• The Xbox Series X price and release date remain a mystery, as Microsoft isn’t ready to share those details.
  • Xbox chief Phil Spencer is acutely aware that the novel coronavirus pandemic will impact sales this year, but the new console will hit stores this fall, as previously planned.
  • The price is going to be important, Spencer said in an interview with BBC, but Microsoft is focusing on the experience. “Our strategy does not revolve around how many Xboxes I sell this year,” Spencer said.

For gamers, it should have been the year of brand new gaming consoles, but then the novel coronavirus pandemic happened. The world changed almost instantly, and the PS5 and Xbox Series X took a back seat to the health crisis. Life as e knew it came to a halt, as drastic social distancing measures were imposed to reduce the spread of COVID-19. Tens of millions of people lost their jobs in the process, as working from home became a luxury not everybody could afford. Buying the new Xbox or the PlayStation 5 will turn out to be exactly that for many people this year, a luxury they won’t afford. But Microsoft is ready for selling the Series X during the pandemic, fully aware that sales will be affected by the ongoing pandemic.

Without the coronavirus, gamers would have been treated to E3 2020 this week. The gaming event was canceled months ago, right alongside other major events in the tech world. Sony was never going to be a part of E3, but the company does have planned a PS5 event later this week. As for Microsoft, the company’s Xbox chief Phil Spencer chatted with BBC Click about the challenges of launching the Xbox Series X in this particular year, ahead of the company’s July event.

The good news is that the Series X will hit stores this fall, and Spencer doesn’t seem to envision any delays. The exec did say the Xbox team had to figure out early on in the pandemic whether the supply chain will be functional and whether they’d be able to test the new hardware.

“But when I look at the hardware production now, I feel really good,” Spencer said. “We have test kits at home, and we’re all using them, so we can ensure that everything’s working the way it should.”

“We’re also making good progress with the software platform that we’ve built to ensure the games run well,” he added. “And with regards to the supply chain, it looks like builds of the consoles will be uninterrupted.”

Spencer noted that Microsoft experienced a couple of weeks missing in their Xbox test cycle, “but I feel like we’ll be able to absorb a lot of that into the schedule, and I feel really good about our autumn launch.” Spencer did not actually reveal a launch date for the Series X during the interview.

It’s unclear whether Microsoft will announce the Series X release date in July or tell fans how much the console will cost. Recent reports did say that Microsoft is looking to undercut the PS5’s price, so we may have to wait for this cat-and-mouse game to play out.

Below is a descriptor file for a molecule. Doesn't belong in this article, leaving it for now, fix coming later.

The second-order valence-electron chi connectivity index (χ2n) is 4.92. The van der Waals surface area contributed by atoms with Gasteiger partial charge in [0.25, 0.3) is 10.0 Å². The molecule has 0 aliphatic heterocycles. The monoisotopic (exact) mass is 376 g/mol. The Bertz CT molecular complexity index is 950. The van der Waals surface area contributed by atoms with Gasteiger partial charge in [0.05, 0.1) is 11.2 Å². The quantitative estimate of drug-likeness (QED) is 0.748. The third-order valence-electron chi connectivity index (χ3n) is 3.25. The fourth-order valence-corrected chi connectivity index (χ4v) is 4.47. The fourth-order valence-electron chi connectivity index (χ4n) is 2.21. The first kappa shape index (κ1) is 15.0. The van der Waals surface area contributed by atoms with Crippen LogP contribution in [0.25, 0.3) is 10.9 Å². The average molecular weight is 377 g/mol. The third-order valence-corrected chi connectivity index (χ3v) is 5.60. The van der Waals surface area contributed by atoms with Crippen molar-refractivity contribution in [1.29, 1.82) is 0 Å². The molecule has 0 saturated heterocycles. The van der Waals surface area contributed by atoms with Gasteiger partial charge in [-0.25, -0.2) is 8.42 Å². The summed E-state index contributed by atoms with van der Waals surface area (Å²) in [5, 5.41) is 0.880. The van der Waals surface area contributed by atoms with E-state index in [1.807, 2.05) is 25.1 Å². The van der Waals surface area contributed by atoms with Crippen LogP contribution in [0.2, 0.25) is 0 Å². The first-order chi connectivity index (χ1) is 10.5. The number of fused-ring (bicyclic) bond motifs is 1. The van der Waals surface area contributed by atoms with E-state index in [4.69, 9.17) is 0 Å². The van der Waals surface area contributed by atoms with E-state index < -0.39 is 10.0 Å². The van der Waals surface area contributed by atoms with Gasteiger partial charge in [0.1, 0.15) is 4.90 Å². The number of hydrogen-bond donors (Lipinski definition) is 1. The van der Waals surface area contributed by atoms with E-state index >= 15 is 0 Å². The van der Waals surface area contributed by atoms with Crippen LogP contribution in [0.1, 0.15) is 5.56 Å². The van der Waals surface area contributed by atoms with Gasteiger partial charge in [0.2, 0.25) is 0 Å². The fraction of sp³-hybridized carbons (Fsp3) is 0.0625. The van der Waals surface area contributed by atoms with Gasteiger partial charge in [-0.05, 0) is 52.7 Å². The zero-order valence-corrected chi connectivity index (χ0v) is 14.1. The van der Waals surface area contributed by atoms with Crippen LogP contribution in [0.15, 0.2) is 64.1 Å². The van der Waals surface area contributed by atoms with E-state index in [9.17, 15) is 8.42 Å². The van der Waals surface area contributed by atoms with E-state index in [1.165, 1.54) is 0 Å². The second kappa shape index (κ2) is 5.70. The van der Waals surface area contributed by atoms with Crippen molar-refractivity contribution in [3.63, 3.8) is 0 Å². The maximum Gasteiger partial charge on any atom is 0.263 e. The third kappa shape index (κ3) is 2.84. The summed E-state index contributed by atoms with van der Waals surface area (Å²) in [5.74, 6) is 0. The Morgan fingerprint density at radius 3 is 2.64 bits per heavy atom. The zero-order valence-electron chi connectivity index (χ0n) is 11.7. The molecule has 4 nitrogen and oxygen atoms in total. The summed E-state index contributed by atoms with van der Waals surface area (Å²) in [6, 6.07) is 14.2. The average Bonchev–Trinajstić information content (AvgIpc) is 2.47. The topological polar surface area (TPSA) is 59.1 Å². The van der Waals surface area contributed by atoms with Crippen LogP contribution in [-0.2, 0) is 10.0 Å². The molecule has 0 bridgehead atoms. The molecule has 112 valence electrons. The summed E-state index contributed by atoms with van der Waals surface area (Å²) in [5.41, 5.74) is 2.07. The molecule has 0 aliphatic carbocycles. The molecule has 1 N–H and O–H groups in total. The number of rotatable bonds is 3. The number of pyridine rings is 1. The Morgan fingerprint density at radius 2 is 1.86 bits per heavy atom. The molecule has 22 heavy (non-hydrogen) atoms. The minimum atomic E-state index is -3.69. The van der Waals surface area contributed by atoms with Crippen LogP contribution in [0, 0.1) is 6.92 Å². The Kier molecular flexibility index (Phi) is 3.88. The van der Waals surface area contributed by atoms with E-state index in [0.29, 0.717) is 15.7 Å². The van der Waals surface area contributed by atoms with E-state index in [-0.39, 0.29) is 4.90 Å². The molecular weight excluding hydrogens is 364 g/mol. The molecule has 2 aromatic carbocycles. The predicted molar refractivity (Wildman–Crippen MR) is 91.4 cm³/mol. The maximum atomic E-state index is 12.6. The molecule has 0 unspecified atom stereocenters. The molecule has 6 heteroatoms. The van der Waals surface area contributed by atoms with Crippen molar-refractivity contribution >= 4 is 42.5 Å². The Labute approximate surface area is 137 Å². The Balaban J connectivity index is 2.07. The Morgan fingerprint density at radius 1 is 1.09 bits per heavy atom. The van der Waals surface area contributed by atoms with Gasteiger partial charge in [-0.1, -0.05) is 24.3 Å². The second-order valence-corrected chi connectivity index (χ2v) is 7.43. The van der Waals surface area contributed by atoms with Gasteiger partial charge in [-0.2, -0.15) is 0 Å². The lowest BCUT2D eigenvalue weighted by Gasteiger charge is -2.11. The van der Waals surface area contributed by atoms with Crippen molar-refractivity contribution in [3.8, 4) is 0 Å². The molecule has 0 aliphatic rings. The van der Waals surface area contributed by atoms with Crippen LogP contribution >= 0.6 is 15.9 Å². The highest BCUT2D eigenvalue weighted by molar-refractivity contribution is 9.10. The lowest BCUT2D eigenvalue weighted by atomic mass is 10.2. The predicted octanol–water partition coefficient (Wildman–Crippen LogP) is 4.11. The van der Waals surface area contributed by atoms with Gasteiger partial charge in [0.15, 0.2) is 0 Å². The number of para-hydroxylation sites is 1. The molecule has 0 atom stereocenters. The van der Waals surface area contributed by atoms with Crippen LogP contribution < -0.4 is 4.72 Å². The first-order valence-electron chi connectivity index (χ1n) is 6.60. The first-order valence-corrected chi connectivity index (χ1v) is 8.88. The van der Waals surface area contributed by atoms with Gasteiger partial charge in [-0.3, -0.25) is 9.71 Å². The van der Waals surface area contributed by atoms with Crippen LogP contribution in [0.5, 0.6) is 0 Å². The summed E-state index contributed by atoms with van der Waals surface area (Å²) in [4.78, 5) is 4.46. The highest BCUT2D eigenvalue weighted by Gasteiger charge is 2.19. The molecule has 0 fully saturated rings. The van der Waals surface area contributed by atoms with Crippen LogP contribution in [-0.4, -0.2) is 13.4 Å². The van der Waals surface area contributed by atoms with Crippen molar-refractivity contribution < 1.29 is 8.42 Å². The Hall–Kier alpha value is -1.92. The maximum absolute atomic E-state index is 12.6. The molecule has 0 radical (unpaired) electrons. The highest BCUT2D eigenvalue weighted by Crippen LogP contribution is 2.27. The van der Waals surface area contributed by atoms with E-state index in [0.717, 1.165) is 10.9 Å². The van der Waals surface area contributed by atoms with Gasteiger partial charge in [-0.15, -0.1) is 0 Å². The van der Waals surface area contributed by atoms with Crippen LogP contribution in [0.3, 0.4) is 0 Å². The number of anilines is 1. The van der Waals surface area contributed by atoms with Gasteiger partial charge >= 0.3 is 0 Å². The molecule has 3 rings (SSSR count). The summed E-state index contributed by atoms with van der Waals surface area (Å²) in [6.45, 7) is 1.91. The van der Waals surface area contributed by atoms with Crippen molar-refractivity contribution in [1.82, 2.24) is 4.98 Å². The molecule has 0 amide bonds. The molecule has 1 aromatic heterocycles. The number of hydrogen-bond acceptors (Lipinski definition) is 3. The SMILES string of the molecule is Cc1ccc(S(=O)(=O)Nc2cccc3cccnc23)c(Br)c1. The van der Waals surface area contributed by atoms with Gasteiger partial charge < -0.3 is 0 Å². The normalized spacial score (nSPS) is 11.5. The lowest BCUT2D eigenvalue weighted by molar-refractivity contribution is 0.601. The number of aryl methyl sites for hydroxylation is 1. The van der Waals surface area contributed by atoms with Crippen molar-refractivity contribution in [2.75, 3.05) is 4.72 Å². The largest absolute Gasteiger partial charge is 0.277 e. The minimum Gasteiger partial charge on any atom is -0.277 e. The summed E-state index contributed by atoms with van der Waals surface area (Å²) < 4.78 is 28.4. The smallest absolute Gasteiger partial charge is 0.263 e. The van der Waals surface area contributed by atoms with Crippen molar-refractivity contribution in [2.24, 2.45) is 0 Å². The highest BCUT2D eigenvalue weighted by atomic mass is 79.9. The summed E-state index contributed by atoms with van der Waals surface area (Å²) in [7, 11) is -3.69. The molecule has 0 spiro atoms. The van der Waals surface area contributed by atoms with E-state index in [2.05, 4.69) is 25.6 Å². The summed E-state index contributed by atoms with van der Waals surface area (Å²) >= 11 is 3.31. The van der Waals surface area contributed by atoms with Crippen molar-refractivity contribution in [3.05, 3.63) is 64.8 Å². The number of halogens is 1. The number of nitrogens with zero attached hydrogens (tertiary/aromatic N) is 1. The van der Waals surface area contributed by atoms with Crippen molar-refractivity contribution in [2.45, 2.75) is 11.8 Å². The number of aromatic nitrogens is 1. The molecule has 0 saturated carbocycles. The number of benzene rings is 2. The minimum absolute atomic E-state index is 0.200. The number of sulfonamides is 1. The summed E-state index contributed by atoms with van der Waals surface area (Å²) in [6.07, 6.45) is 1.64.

While the Series X seems to be on track for that fall launch, Spencer is aware that the massive economic uncertainty will affect sales.

“We see the impact of people getting furloughed and layoffs. It’s tough,” Spencer said. “And we are a leisure activity. We’re not a requirement. We’re not food. We’re not shelter.”

Without actually revealing the price of the new Xbox, Spencer did note that they’re looking to make the console as affordable as possible and offer people choice.

“We’ve got an Xbox All Access subscription programme that allows people to buy their next console by paying a monthly charge,” he said. “And if now is not the time for you to buy a new console, and you’re going to stay with the console you have, we’re going to keep supporting that console.” On top of that, he said that new technologies like smart delivery will let users move their game collections to the new hardware once they buy it.

While acknowledging that “price is going to be important,” Spencer also said that gaming is a durable industry, hinting that it will survive the coronavirus economic crisis like it survived the 2008-09 recession.

“Our strategy is centered around the player, not the device,” Spencer said. “If this is not the year when a family wants to make a decision to buy a new Xbox, that’s OK.”

The Microsoft exec added that the company’s strategy does not revolve “around how many Xboxes I sell this year,” but about the overall experience.

As for new game development, Spencer admitted that working from home is possible to a certain extent. Some parts require people working together, like motion-capture of actors or extensive music work. The implication here is that some new games may be delayed, but Spencer would not name any names.

He did say that Xbox subscribers do play 40% more games than others, and the pandemic was responsible for creating over 270 million new friend relationships on Xbox Live during the lockdown.


Chris Smith started writing about gadgets as a hobby, and before he knew it he was sharing his views on tech stuff with readers around the world. Whenever he's not writing about gadgets he miserably fails to stay away from them, although he desperately tries. But that's not necessarily a bad thing.